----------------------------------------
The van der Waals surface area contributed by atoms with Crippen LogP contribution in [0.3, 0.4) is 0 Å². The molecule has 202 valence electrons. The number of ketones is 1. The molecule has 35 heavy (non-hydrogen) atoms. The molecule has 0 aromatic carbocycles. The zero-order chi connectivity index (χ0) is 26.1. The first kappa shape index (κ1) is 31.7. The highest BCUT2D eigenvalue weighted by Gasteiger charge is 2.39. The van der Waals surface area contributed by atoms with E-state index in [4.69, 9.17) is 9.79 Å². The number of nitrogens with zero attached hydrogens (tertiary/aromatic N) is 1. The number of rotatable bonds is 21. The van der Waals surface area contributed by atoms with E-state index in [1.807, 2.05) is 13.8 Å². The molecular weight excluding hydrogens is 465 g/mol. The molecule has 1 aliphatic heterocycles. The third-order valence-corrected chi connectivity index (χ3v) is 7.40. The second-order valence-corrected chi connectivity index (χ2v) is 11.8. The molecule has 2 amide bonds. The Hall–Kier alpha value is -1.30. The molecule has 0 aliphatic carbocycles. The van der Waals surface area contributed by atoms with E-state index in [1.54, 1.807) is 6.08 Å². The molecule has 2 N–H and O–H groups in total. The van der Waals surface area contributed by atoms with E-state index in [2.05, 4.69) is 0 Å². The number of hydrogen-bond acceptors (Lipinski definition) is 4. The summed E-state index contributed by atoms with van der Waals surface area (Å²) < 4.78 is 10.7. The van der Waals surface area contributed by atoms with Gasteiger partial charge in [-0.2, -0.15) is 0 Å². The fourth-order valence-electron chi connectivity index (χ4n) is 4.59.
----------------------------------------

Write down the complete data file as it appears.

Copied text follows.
The van der Waals surface area contributed by atoms with Crippen LogP contribution in [0.3, 0.4) is 0 Å². The molecule has 202 valence electrons. The number of ketones is 1. The molecule has 35 heavy (non-hydrogen) atoms. The molecule has 0 aromatic carbocycles. The zero-order chi connectivity index (χ0) is 26.1. The first kappa shape index (κ1) is 31.7. The highest BCUT2D eigenvalue weighted by Gasteiger charge is 2.39. The van der Waals surface area contributed by atoms with E-state index in [4.69, 9.17) is 9.79 Å². The number of nitrogens with zero attached hydrogens (tertiary/aromatic N) is 1. The number of rotatable bonds is 21. The van der Waals surface area contributed by atoms with E-state index in [1.807, 2.05) is 13.8 Å². The molecular weight excluding hydrogens is 465 g/mol. The molecule has 1 aliphatic heterocycles. The third-order valence-corrected chi connectivity index (χ3v) is 7.40. The second-order valence-corrected chi connectivity index (χ2v) is 11.8. The molecule has 2 amide bonds. The Hall–Kier alpha value is -1.30. The molecule has 0 aliphatic carbocycles. The van der Waals surface area contributed by atoms with E-state index in [1.54, 1.807) is 6.08 Å². The molecule has 2 N–H and O–H groups in total. The van der Waals surface area contributed by atoms with E-state index in [2.05, 4.69) is 0 Å². The number of hydrogen-bond acceptors (Lipinski definition) is 4. The summed E-state index contributed by atoms with van der Waals surface area (Å²) < 4.78 is 10.7. The van der Waals surface area contributed by atoms with Gasteiger partial charge in [-0.2, -0.15) is 0 Å². The fourth-order valence-electron chi connectivity index (χ4n) is 4.59.